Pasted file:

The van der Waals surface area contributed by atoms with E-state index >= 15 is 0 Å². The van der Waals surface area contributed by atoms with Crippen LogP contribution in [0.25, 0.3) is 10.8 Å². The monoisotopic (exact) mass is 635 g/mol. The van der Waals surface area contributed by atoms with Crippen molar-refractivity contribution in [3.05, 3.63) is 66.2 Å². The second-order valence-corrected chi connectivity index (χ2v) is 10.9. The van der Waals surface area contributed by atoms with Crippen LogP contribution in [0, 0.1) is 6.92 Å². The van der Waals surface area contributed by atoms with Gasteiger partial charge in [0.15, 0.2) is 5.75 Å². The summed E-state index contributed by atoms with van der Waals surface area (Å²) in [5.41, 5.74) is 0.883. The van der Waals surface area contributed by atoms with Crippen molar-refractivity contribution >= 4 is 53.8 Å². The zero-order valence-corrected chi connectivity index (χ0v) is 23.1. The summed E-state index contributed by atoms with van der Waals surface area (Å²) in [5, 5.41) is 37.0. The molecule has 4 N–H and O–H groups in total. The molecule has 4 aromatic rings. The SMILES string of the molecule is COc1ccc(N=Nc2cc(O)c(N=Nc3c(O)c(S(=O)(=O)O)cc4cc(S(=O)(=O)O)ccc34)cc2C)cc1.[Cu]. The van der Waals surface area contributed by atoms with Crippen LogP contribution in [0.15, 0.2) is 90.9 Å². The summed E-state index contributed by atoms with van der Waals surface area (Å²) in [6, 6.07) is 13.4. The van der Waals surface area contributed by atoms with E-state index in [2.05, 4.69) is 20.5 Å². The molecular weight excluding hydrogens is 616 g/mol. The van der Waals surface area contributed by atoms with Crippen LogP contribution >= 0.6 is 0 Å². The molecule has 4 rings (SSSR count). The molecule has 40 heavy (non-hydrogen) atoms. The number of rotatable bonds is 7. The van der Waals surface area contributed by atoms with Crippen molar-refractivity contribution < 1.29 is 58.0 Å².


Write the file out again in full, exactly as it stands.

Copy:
The van der Waals surface area contributed by atoms with E-state index >= 15 is 0 Å². The van der Waals surface area contributed by atoms with Crippen LogP contribution in [0.25, 0.3) is 10.8 Å². The monoisotopic (exact) mass is 635 g/mol. The van der Waals surface area contributed by atoms with Crippen molar-refractivity contribution in [3.05, 3.63) is 66.2 Å². The second-order valence-corrected chi connectivity index (χ2v) is 10.9. The van der Waals surface area contributed by atoms with Crippen LogP contribution in [0, 0.1) is 6.92 Å². The van der Waals surface area contributed by atoms with Gasteiger partial charge in [0.15, 0.2) is 5.75 Å². The summed E-state index contributed by atoms with van der Waals surface area (Å²) in [5.41, 5.74) is 0.883. The van der Waals surface area contributed by atoms with Crippen molar-refractivity contribution >= 4 is 53.8 Å². The zero-order valence-corrected chi connectivity index (χ0v) is 23.1. The summed E-state index contributed by atoms with van der Waals surface area (Å²) in [5, 5.41) is 37.0. The molecule has 4 N–H and O–H groups in total. The molecule has 4 aromatic rings. The SMILES string of the molecule is COc1ccc(N=Nc2cc(O)c(N=Nc3c(O)c(S(=O)(=O)O)cc4cc(S(=O)(=O)O)ccc34)cc2C)cc1.[Cu]. The van der Waals surface area contributed by atoms with Crippen LogP contribution in [0.15, 0.2) is 90.9 Å². The summed E-state index contributed by atoms with van der Waals surface area (Å²) in [6, 6.07) is 13.4. The van der Waals surface area contributed by atoms with E-state index in [2.05, 4.69) is 20.5 Å². The molecular weight excluding hydrogens is 616 g/mol. The van der Waals surface area contributed by atoms with Crippen LogP contribution >= 0.6 is 0 Å². The molecule has 4 rings (SSSR count). The molecule has 40 heavy (non-hydrogen) atoms. The number of rotatable bonds is 7. The van der Waals surface area contributed by atoms with Crippen molar-refractivity contribution < 1.29 is 58.0 Å².